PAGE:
Job prospects should be best for orthotists and prosthetists with professional certification. Although it is not required in all states, certification shows a specific level of educational knowledge and training that employers may prefer.

Employment projections data for Orthotists and Prosthetists, 2012-22
Occupational Title SOC Code Employment, 2012 Projected Employment, 2022 Change, 2012-22 Employment by Industry
Percent Numeric

SOURCE: U.S. Bureau of Labor Statistics, Employment Projections program

Orthotists and prosthetists

29-2091 8,500 11,500 36 3,000 [XLS]

Similar Occupations

This table shows a list of occupations with job duties that are similar to those of orthotists and prosthetists.

Occupation Job Duties ENTRY-LEVEL EDUCATION 2012 MEDIAN PAY
Physical therapists

Physical Therapists

Physical therapists, sometimes called PTs, help injured or ill people improve their movement and manage their pain. These therapists are often an important part of rehabilitation and treatment of patients with chronic conditions or injuries.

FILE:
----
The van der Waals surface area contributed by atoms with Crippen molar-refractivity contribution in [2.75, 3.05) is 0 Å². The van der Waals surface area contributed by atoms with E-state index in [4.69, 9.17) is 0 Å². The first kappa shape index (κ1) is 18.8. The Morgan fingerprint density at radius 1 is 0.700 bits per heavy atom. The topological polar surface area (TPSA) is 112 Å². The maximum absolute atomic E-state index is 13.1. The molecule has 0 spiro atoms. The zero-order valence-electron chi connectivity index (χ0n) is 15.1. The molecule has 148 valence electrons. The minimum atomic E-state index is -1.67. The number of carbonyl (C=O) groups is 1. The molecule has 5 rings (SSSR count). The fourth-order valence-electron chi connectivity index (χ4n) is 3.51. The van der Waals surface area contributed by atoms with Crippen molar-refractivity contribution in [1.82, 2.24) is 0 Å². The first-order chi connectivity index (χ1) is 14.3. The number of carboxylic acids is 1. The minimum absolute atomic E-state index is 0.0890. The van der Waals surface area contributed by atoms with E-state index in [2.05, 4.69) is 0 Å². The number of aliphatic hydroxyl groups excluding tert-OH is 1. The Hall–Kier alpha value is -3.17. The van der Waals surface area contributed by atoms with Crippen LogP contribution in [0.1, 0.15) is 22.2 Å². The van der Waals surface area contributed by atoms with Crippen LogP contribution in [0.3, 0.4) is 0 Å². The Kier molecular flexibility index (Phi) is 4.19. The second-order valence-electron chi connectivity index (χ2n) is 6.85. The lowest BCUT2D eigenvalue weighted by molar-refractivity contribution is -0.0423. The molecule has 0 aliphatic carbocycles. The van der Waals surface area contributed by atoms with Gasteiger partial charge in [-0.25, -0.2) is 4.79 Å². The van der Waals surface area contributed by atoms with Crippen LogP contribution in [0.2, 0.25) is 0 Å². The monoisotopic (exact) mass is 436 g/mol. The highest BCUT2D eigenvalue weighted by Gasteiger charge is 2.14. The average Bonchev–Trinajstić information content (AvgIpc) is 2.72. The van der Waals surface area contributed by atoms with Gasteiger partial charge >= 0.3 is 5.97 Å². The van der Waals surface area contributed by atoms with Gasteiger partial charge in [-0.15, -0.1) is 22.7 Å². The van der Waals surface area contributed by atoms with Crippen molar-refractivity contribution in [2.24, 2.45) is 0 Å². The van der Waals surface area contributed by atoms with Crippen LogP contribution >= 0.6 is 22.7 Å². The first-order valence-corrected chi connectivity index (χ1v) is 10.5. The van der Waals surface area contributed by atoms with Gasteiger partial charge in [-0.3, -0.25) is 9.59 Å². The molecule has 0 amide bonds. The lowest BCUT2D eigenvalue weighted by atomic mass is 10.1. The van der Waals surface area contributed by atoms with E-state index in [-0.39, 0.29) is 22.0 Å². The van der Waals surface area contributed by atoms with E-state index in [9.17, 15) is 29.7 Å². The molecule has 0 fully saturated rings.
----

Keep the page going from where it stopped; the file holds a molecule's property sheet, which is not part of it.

Doctoral or professional degree $79,860
Physicians and surgeons

Physicians and Surgeons

Physicians and surgeons diagnose and treat injuries or illnesses. Physicians examine patients; take medical histories; prescribe medications; and order, perform, and interpret diagnostic tests. They counsel patients on diet, hygiene, and preventive healthcare. Surgeons operate on patients to treat injuries, such as broken bones; diseases, such as cancerous tumors; and deformities, such as cleft palates.

Doctoral or professional degree This wage is equal to or greater than $187,200 per year.
Respiratory therapists

Respiratory Therapists

Respiratory therapists care for patients who have trouble breathing—for example, from a chronic respiratory disease, such as asthma or emphysema. Their patients range from premature infants with undeveloped lungs to elderly patients who have diseased lungs. They also provide emergency care to patients suffering from heart attacks, drowning, or shock.

Associate’s degree $55,870
Dental laboratory technicians

Dental and Ophthalmic Laboratory Technicians and Medical Appliance Technicians

Dental and ophthalmic laboratory technicians and medical appliance technicians construct, fit, or repair devices that increase function in the lives of patients. These devices include dentures, eyeglasses, and prosthetics.

High school diploma or equivalent $33,070
Suggested citation:

Bureau of Labor Statistics, U.S. Department of Labor, Occupational Outlook Handbook, 2014-15 Edition, Orthotists and Prosthetists,
on the Internet at http://www.bls.gov/ooh/healthcare/orthotists-and-prosthetists.htm (visited October 26, 2014).

Publish Date: Wednesday, January 8, 2014